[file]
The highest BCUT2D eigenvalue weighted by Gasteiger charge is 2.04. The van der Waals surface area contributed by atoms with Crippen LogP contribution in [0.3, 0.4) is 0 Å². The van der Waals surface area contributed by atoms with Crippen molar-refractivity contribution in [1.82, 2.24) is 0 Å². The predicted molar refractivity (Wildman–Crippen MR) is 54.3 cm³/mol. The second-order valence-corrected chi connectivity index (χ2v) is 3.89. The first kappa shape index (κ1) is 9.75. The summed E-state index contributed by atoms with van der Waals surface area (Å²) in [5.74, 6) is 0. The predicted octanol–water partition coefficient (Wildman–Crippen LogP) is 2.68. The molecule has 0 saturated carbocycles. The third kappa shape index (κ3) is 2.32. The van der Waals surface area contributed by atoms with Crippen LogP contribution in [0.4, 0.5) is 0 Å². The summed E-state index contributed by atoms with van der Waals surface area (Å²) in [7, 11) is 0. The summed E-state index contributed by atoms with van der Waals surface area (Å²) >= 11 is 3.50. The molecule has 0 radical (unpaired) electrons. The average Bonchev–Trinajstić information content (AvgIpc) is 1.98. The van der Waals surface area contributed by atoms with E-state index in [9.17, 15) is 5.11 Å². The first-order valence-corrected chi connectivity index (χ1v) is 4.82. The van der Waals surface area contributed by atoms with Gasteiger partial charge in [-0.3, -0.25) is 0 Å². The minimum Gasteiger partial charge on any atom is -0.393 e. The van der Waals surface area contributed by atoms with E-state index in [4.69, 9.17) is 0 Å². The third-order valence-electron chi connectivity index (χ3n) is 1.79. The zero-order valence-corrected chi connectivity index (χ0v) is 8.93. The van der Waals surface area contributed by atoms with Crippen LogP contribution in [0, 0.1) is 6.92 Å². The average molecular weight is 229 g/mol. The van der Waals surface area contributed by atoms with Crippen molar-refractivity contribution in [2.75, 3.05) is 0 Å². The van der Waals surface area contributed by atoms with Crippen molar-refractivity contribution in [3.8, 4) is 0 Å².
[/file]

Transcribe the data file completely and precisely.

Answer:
The highest BCUT2D eigenvalue weighted by Gasteiger charge is 2.04. The van der Waals surface area contributed by atoms with Crippen LogP contribution in [0.3, 0.4) is 0 Å². The van der Waals surface area contributed by atoms with Crippen molar-refractivity contribution in [1.82, 2.24) is 0 Å². The predicted molar refractivity (Wildman–Crippen MR) is 54.3 cm³/mol. The second-order valence-corrected chi connectivity index (χ2v) is 3.89. The first kappa shape index (κ1) is 9.75. The summed E-state index contributed by atoms with van der Waals surface area (Å²) in [5.74, 6) is 0. The predicted octanol–water partition coefficient (Wildman–Crippen LogP) is 2.68. The molecule has 0 saturated carbocycles. The third kappa shape index (κ3) is 2.32. The van der Waals surface area contributed by atoms with Crippen LogP contribution in [0.4, 0.5) is 0 Å². The summed E-state index contributed by atoms with van der Waals surface area (Å²) in [7, 11) is 0. The summed E-state index contributed by atoms with van der Waals surface area (Å²) >= 11 is 3.50. The molecule has 0 radical (unpaired) electrons. The average Bonchev–Trinajstić information content (AvgIpc) is 1.98. The van der Waals surface area contributed by atoms with E-state index in [9.17, 15) is 5.11 Å². The first-order valence-corrected chi connectivity index (χ1v) is 4.82. The van der Waals surface area contributed by atoms with Gasteiger partial charge in [-0.3, -0.25) is 0 Å². The minimum Gasteiger partial charge on any atom is -0.393 e. The van der Waals surface area contributed by atoms with E-state index in [4.69, 9.17) is 0 Å². The third-order valence-electron chi connectivity index (χ3n) is 1.79. The zero-order valence-corrected chi connectivity index (χ0v) is 8.93. The van der Waals surface area contributed by atoms with Crippen LogP contribution in [0, 0.1) is 6.92 Å². The average molecular weight is 229 g/mol. The van der Waals surface area contributed by atoms with Crippen molar-refractivity contribution in [2.75, 3.05) is 0 Å². The van der Waals surface area contributed by atoms with Crippen molar-refractivity contribution in [3.8, 4) is 0 Å².